Collaboration is the core of design practice. Why? Because designing together leads to more human-centered, more valuable, and more ethical outcomes. Yet, as the call to collaborate echoes louder than ever through industry and academia alike, our profession’s transmitters fail to pick up the actual experience of collaborating — what it feels like to both value failure and act responsibly towards others. How might we bring forward the qualitative experience of designing in order to improve the way we design together?

Travel log

50 Percent Seminar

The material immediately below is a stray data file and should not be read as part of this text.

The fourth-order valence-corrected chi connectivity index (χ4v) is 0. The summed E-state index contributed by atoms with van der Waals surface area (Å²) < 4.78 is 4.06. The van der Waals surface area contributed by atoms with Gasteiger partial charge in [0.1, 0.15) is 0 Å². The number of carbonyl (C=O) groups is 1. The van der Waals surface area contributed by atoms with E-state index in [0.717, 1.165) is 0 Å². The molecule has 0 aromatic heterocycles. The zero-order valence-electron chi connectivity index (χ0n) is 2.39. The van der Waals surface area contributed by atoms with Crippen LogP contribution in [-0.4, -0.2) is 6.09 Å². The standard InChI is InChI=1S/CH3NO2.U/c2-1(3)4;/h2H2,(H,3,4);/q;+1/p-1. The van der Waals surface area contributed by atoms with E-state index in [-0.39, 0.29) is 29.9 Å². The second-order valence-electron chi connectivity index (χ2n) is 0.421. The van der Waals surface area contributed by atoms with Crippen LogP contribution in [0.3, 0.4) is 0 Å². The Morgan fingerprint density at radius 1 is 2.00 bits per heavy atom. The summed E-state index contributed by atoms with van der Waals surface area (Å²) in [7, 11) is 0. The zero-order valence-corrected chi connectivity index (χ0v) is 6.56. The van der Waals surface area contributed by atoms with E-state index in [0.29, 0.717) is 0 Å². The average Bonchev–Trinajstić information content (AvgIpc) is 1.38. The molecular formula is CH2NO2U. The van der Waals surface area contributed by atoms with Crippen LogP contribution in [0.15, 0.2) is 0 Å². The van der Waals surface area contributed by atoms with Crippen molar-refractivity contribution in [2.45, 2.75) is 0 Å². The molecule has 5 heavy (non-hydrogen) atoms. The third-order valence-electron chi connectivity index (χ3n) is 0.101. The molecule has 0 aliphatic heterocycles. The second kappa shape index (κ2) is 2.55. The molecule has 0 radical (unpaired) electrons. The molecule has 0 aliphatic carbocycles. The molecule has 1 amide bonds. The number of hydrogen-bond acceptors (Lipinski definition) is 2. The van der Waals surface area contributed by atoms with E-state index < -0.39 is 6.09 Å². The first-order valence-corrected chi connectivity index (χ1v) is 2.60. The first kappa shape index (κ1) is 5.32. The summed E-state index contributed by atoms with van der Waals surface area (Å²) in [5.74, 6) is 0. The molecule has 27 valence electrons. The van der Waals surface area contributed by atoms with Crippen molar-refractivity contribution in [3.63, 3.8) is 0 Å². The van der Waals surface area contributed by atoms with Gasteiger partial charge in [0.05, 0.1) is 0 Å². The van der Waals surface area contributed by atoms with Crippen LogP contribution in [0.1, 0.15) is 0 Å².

While approaches for engaging the social “wickedness” of design have been a prominent topic of design research, serious questions continue to revolve around the moral and ethical aspects of collaborative design. In my 50% review I explore how emphasizing deliberation in design methods can be a useful way to enhance our awareness and ability to engage the underlying social forces at play in designing. Specifically, I suggest that by fostering…